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extract

Line breaks: ex|tract

Definition of extract in English:

verb

Pronunciation: /ɪkˈstrakt
 
, ɛk-/
[with object]
1Remove or take out, especially by effort or force: the fossils are extracted from the chalk
More example sentences
  • The resources required for transformation can only be extracted from the conventional force structure.
  • Strawberry genomic DNA was extracted from achenes removed from W1-stage strawberry fruits as described previously.
  • Women wailed and slapped their faces in grief; men scrambled through broken concrete in an effort to extract the dead - for few held out hope of finding anyone alive.
Synonyms
1.1Obtain (a substance or resource) from something by a special method: lead was extracted from the copper
More example sentences
  • One of the methods used to extract caffeine from the coffee bean is called water processing.
  • Nevertheless, the most optimal method for extracting nucleic acid must also be determined for each specimen type.
  • Total sugars were extracted using the ethanol method as described above.
Synonyms
1.2Obtain (something such as money or information) from someone unwilling to give it: I won’t let you go without trying to extract a promise from you
More example sentences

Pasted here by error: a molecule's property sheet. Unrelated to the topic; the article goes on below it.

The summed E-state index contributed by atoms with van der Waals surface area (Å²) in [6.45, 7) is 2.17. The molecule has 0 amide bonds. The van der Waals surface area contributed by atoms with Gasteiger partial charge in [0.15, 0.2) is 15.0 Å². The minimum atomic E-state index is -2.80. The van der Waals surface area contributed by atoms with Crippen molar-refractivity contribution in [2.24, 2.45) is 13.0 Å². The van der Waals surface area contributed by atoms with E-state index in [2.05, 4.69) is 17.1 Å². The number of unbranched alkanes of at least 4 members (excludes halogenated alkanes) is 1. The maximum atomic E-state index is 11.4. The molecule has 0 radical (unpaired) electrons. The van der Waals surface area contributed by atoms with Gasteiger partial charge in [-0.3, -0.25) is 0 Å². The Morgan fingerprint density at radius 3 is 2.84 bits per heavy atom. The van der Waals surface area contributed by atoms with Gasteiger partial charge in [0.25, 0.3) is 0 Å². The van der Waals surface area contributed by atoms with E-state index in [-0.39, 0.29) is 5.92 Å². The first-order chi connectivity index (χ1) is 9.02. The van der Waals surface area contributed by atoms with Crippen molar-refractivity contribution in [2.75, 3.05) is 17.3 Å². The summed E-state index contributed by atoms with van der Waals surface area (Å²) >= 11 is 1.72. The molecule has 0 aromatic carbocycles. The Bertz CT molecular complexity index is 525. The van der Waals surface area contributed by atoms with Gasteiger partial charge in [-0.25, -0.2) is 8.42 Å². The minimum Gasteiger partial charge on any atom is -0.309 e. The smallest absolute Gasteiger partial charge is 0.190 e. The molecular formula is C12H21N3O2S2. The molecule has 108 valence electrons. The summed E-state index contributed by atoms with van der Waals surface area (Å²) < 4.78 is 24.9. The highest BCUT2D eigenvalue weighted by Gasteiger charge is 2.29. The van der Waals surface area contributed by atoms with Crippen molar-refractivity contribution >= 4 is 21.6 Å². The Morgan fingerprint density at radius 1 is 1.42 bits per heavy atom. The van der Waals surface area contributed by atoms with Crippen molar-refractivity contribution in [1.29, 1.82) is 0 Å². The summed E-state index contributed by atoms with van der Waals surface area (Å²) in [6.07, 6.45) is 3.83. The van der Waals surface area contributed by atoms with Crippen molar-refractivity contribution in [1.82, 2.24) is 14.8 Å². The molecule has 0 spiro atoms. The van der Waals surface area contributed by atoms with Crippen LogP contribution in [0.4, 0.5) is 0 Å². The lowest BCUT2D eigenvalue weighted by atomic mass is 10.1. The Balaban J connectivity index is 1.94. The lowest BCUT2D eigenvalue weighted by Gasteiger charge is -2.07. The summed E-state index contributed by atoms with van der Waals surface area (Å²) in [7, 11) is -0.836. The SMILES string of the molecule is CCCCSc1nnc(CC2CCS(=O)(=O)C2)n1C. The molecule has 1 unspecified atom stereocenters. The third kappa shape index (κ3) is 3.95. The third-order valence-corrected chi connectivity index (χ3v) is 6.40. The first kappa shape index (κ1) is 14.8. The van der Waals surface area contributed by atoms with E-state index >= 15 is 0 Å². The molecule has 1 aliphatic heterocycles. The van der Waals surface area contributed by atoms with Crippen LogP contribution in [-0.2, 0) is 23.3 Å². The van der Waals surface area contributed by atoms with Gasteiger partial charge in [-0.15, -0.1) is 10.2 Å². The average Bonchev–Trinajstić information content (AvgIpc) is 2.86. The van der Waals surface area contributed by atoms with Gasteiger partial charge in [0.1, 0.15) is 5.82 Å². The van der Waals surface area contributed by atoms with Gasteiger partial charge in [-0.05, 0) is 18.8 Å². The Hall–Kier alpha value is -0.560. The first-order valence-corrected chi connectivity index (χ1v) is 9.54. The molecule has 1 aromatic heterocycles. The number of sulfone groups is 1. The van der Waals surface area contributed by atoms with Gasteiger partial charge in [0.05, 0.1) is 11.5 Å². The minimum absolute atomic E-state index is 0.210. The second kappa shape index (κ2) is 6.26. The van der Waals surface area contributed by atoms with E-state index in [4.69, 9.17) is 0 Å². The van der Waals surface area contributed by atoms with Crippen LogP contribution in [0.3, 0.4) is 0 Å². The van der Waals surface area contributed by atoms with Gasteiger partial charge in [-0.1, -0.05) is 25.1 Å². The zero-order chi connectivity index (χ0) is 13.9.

• Despite promises of police reform, police continue to use torture to intimidate, harass and humiliate women detainees to extract money or information.
  • In my experience, the best way to extract information from an unwilling subject is to put a bullet into one of his thighs.
  • Once you hand over your details, the fraudster either starts extracting small sums of money from you till you have nothing left, or simply drains your bank account and again leaves you with nothing.
Synonyms
wrest, exact, wring, screw, squeeze, milk, force, coerce, obtain by force, obtain by threat(s), extort, blackmail someone for, worm something out of someone
North American & Australian informal put the bite on someone for
archaic rack
1.3Select (a passage from a text, film, or piece of music) for quotation, performance, or reproduction: the table is extracted from the report
More example sentences